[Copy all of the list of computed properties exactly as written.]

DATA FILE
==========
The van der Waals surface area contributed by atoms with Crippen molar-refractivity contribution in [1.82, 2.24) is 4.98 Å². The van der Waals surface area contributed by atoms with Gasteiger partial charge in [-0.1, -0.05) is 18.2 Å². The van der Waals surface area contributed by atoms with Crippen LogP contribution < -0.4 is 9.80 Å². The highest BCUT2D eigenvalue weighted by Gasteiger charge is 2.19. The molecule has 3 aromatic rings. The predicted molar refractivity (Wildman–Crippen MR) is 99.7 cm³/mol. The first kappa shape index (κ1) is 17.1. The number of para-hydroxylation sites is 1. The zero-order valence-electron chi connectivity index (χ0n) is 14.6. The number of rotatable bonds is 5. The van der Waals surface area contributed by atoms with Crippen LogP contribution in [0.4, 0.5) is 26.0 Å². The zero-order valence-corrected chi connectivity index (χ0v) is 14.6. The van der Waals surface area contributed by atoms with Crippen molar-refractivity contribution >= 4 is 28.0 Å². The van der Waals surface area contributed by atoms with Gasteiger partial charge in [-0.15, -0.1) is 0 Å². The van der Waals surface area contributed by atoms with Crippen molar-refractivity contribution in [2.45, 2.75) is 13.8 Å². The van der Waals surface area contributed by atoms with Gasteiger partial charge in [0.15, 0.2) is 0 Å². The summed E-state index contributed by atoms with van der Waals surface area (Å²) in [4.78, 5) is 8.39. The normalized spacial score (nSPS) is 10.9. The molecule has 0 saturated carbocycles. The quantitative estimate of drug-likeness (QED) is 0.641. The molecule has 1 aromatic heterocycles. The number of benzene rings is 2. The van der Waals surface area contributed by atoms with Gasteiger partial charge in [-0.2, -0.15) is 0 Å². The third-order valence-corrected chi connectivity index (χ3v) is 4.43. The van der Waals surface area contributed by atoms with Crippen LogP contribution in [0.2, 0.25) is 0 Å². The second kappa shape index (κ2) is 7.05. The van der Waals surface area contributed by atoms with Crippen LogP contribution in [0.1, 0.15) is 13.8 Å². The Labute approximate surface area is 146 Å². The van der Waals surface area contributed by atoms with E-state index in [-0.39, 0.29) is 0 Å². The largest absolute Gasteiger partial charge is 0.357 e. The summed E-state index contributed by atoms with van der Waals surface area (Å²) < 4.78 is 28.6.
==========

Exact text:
The van der Waals surface area contributed by atoms with Crippen molar-refractivity contribution in [1.82, 2.24) is 4.98 Å². The van der Waals surface area contributed by atoms with Gasteiger partial charge in [-0.1, -0.05) is 18.2 Å². The van der Waals surface area contributed by atoms with Crippen LogP contribution < -0.4 is 9.80 Å². The highest BCUT2D eigenvalue weighted by Gasteiger charge is 2.19. The molecule has 3 aromatic rings. The predicted molar refractivity (Wildman–Crippen MR) is 99.7 cm³/mol. The first kappa shape index (κ1) is 17.1. The number of para-hydroxylation sites is 1. The zero-order valence-electron chi connectivity index (χ0n) is 14.6. The number of rotatable bonds is 5. The van der Waals surface area contributed by atoms with Crippen LogP contribution in [0.4, 0.5) is 26.0 Å². The zero-order valence-corrected chi connectivity index (χ0v) is 14.6. The van der Waals surface area contributed by atoms with Crippen molar-refractivity contribution >= 4 is 28.0 Å². The van der Waals surface area contributed by atoms with Gasteiger partial charge in [-0.15, -0.1) is 0 Å². The van der Waals surface area contributed by atoms with Crippen molar-refractivity contribution in [2.45, 2.75) is 13.8 Å². The van der Waals surface area contributed by atoms with Gasteiger partial charge in [0.15, 0.2) is 0 Å². The summed E-state index contributed by atoms with van der Waals surface area (Å²) in [4.78, 5) is 8.39. The normalized spacial score (nSPS) is 10.9. The molecule has 0 saturated carbocycles. The quantitative estimate of drug-likeness (QED) is 0.641. The molecule has 1 aromatic heterocycles. The number of benzene rings is 2. The van der Waals surface area contributed by atoms with Gasteiger partial charge in [-0.2, -0.15) is 0 Å². The third-order valence-corrected chi connectivity index (χ3v) is 4.43. The van der Waals surface area contributed by atoms with Crippen LogP contribution in [0.2, 0.25) is 0 Å². The second kappa shape index (κ2) is 7.05. The van der Waals surface area contributed by atoms with Crippen LogP contribution in [0.1, 0.15) is 13.8 Å². The Labute approximate surface area is 146 Å². The van der Waals surface area contributed by atoms with E-state index in [-0.39, 0.29) is 0 Å². The largest absolute Gasteiger partial charge is 0.357 e. The summed E-state index contributed by atoms with van der Waals surface area (Å²) < 4.78 is 28.6.